Our last post on upcoming trends we see in YA lit was such a hit that we decided to follow it up with a more in-depth discussion. Five Hub bloggers–Gretchen, Sharon, Mia, Nicole, and Emily–attended publisher previews, watched preview webinars, picked up ARCs, and scoured upcoming releases titles to get a sense for what’s been published recently and what’s coming soon. Here are some of the trends we observed.
This isn’t a new trend (we talked about it last fall), but it’s definitely still going strong!
- Of Poseidon by Anna Banks (May 2012)
- Real Mermaids Don’t Hold Their Breath by HÃ©lÃ¨ne Boudreau (May 2012)
- The Vicious Deep by Zoraida Cordova (May 2012)
- Lies Beneath by Anne Greenwood Brown (June 2012)
- Waking Storms by Sarah Porter (June 2012)
- Monstrous Beauty by Elizabeth Fama (September 2012)
- The Brides of Rollrock Island by Margo Lanagan (September 2012)
- Shift by Em Bailey (May 2012)
- Holding on to Zoe by George Ella Lyon (July 2012)
- Henry Franks by Peter Adam Salomon (September 2012)
- Lindsey Lost by Suzanne Phillips (September 2012)
Contemporary titles with male protagonists
- Plunked by Michael Northrop (March 2012)
- Lexapros and Cons by Aaron Karo (April 2012)
- Nothing Special by Geoff Herbach (May 2012)
- The Downside of Being Charlie by Jenny Torres Sanchez (May 2012)
- Personal Effects by E.M. Kokie (September 2012)
- Starters by Lissa Price (March 2012)
- Adaptation by Malinda Lo (September 2012)
- Beta by Rachel Cohn (October 2012)
- Zom-B (October 2012) and Zom-B Underground (January 2013) by Darren Shan
- When We Wake by Karen Healey (March 2013)
- Tessa Masterson Will Go to Prom by Brendan Halpin and Emily Franklin (February 2012)
- The Difference Between You and Me by Madeline George (March 2012)
- It’s Our Prom (So Deal With It) by Julie Anne Peters (April 2012)
- Adaptation by Malinda Lo (September 2012)
- Beautiful Music for Ugly Children by Kristin Cronn-Mills (October 2012)
The Jazz Age
The stage was set for this trend with the success of Bright Young Things and the Flappers series but is coming to a head with Libba Bray’s upcoming The Diviners (September 2012). This seems to be a reflection of a larger cultural trend: “Boardwalk Empire,” the PBS documentary on Prohibition, and the upcoming film adaptation of The Great Gatsby also focus on the Roaring 20s.
We also talked about how a lot of body-swapping dystopias focus on physical perfection. Examples go back to Uglies by Scott Westerfeld, The Hunger Games by Suzanne Collins, and Wither by Lauren DeStefano, but also include Adaptation by Malinda Lo and Starters by Lissa Price. Mia quipped, “I just want to see a heroine who has hairy legs and is proud of it.”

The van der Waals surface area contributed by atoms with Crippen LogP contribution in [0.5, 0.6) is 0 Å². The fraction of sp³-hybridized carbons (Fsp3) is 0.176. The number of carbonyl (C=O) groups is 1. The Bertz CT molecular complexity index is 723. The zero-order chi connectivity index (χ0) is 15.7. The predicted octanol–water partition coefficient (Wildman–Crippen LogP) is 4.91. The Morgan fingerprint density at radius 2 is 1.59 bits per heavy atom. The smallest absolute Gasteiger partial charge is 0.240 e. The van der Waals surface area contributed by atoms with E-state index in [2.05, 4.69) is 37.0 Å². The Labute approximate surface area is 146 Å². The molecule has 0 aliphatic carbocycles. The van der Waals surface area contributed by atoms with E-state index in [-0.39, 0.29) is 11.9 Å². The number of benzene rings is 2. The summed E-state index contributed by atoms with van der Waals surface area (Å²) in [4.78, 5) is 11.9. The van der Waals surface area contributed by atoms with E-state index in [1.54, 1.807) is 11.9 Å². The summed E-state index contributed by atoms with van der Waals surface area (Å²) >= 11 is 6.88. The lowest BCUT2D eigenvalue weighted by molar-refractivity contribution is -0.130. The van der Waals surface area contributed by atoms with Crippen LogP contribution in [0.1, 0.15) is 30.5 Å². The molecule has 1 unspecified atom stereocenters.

There were also a few micro-trends we noticed but weren’t able to fully flesh out but will definitely be watching.
Books reminiscent of the TV show “Revenge”
- Burn for Burn by Jenny Han and Siobhan Vivian (September 2012)
- The Innocents by Lili Peloquin (October 2012)
Books with fishing in them
- Catch and Release by Blythe Woolston (February 2012)
- Dying to Know You by Aidan Chambers (April 2012)
Animal- and plant-based twists on dystopian/post-apocalyptic stories
- The Last Free Cat by Jon Blake (August 2012)
- Rootless by Chris Howard (November 2012)
Women in vaguely Victorian times making their homes on possibly haunted estates
Amber House by Kelly Moore, Tucker Reed and Larkin Reed (September 2012)[we seem to have gotten two titles mixed up–there’s another one like this out there!]
- The Dark Unwinding by Sharon Cameron (September 2012)
We also talked about how historical fiction is getting a makeover and becoming more exciting, nodded to the long list of cancer titles this spring (Never Eighteen, Me and Earl and the Dying Girl, The Probability of Miracles), and are keeping our eye out for cataclysmic events that throw teens into desperate survival situations.
What was also interesting to us was what we weren’t seeing as much of: simple romance stories, books about addictions, non-dystopian sci-fi, road trip books, and contemporary titles with humor rather than tragedy.
What about you, Hub readers? What trends do you see happening this summer and fall?
— Gretchen Kolderup, currently reading Beware the Ninja Weenies by David Lubar
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